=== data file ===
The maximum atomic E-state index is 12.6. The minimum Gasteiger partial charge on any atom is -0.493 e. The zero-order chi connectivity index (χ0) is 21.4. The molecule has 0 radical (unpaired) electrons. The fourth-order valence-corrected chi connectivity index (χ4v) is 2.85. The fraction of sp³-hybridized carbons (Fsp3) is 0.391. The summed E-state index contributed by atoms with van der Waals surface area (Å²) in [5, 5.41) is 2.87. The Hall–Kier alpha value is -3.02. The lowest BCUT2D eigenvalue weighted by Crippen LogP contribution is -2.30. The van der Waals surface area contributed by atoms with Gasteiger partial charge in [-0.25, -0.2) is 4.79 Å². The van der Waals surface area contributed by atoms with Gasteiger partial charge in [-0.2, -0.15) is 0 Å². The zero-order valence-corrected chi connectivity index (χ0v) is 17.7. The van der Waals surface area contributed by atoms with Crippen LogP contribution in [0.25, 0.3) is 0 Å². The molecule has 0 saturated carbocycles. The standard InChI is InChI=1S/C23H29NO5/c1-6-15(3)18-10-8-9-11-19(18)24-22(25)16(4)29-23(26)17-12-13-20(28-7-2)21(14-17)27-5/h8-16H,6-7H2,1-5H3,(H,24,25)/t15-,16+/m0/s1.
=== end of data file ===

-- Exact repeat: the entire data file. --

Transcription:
The maximum atomic E-state index is 12.6. The minimum Gasteiger partial charge on any atom is -0.493 e. The zero-order chi connectivity index (χ0) is 21.4. The molecule has 0 radical (unpaired) electrons. The fourth-order valence-corrected chi connectivity index (χ4v) is 2.85. The fraction of sp³-hybridized carbons (Fsp3) is 0.391. The summed E-state index contributed by atoms with van der Waals surface area (Å²) in [5, 5.41) is 2.87. The Hall–Kier alpha value is -3.02. The lowest BCUT2D eigenvalue weighted by Crippen LogP contribution is -2.30. The van der Waals surface area contributed by atoms with Gasteiger partial charge in [-0.25, -0.2) is 4.79 Å². The van der Waals surface area contributed by atoms with Gasteiger partial charge in [-0.2, -0.15) is 0 Å². The zero-order valence-corrected chi connectivity index (χ0v) is 17.7. The van der Waals surface area contributed by atoms with Crippen LogP contribution in [0.25, 0.3) is 0 Å². The molecule has 0 saturated carbocycles. The standard InChI is InChI=1S/C23H29NO5/c1-6-15(3)18-10-8-9-11-19(18)24-22(25)16(4)29-23(26)17-12-13-20(28-7-2)21(14-17)27-5/h8-16H,6-7H2,1-5H3,(H,24,25)/t15-,16+/m0/s1.